As policymakers fail to come up with a solution to the eurozone debt crisis and worries grow over the health of the US economy, UK businesses have to think outside the box and look towards different markets.
British companies would usually turn to the likes of Brazil and China, but as the two emerging market economies show signs of slowing down, it is now more important than ever to consider doing business with less obvious trading partners.
The opening up of markets, such as Mongolia, has presented exciting opportunities for British businesses to capitalise on new markets. The International Monetary Fund (IMF) predicts that the resource-rich country will grow by a staggering 15.7 per cent next year, while Kazakhstan, another nation not short of natural resources, will enjoy growth of 5.7 per cent.
Mongolia’s ten biggest mines contain enough metal and coal to make all of its 2.7 million inhabitants millionaires and US investment bank Goldman Sachs earlier this year placed a bet on the country’s growth potential, taking a 4.8 per cent stake in its oldest bank.
Kazakhstan, meanwhile, holds the Caspian Sea’s largest recoverable oil reserves and produced 1.75 million barrels of oil a day in 2011.
Two other countries – Indonesia and Mexico – are also markets worth considering. The IMF predicted they will see growth of 6.3 per cent and 3.5 per cent respectively next year. Mexico has an impressive network of free trade agreements, while Indonesia has gone through a remarkable transformation from an authoritarian regime to one of the freest societies in South-East Asia.
There are pros and cons of doing business with each of them, however. While there are many opportunities in Mongolia, there are concerns that it is becoming an increasingly difficult place for foreign companies to do business. This summer, its government passed a law to limit foreign investment, which means that deals now need to get special approval.
Joe Blenkinsopp, deputy global head of political risk at XL Group, says while there is value to be had in looking further afield at countries like Mongolia, businesses much keep their wits about them.
“UK companies need to be astute when seeking opportunities in Mongolia,” he says. “Engineering services are required, but companies need to be aware that resource nationalism poses a considerable risk to UK companies operating there. It is essential to have well-structured and defined contracts in place.”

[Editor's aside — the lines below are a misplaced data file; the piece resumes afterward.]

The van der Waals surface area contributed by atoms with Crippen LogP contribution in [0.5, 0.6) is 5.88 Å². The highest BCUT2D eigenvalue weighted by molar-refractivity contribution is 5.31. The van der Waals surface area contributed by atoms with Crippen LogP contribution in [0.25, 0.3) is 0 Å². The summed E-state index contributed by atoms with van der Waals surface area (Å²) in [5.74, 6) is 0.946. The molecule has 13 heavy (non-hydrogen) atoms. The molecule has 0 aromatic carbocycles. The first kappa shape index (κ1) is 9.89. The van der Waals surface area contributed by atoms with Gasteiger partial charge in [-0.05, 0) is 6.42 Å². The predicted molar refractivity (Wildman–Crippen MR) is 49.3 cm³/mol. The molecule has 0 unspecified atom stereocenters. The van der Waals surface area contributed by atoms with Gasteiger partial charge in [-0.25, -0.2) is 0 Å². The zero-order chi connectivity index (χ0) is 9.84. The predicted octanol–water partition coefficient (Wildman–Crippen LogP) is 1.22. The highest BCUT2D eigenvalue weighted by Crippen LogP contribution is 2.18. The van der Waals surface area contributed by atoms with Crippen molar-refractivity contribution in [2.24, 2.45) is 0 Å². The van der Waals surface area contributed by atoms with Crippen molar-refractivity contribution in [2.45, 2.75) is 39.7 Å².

It is now more important than ever to consider doing business with less obvious trading partners
In Kazakhstan, the government’s plans for significant infrastructure development offer key opportunities for UK businesses too, but the country continues to face a number of challenges. These include increasing wealth gaps and a vulnerable banking sector, which was hit hard during the global financial crisis. It has also slid to 120 out of 182 countries in Transparency International’s Corruption Perception Index (CPI), down from 105 in 2010.
There are many opportunities in Indonesia, especially after its government last month signed a bilateral trade and investment agreement with the UK, focusing on the infrastructure, defence and education sectors. The ambition is to double bilateral trade between the UK and Indonesia from just under $3 billion in 2010 to $6 billion in 2015, and UK companies are being encouraged by the British government to look at this market.
However, companies should be aware that there are high rates of informality and some Indonesian companies often start operations without being formally registered. UK Trade & Investment advises British companies to deal only with formally registered businesses and says its team in Jakarta can help to check. It also warns that, while Indonesia rose to 100 in Transparency International’s CPI last year from 110, corruption remains a regular feature of business life.
Elsewhere, Mexico’s economy is driven by oil and gas. It has a large consumer market and a growing middle class, which presents opportunities for British companies.
Its strategic location, between the United States and Latin America, also gives it the potential to act as a springboard into the region. All this, however, is set against a backdrop of the fight against organised crime, drug trafficking and politically motivated violence.
“Mexico is certainly pro-business and this, coupled with an improving legal and investment framework, is promising. However, the trading environment is challenged by drug cartels and criminal activity,” says Mr Blenkinsopp of XL Group.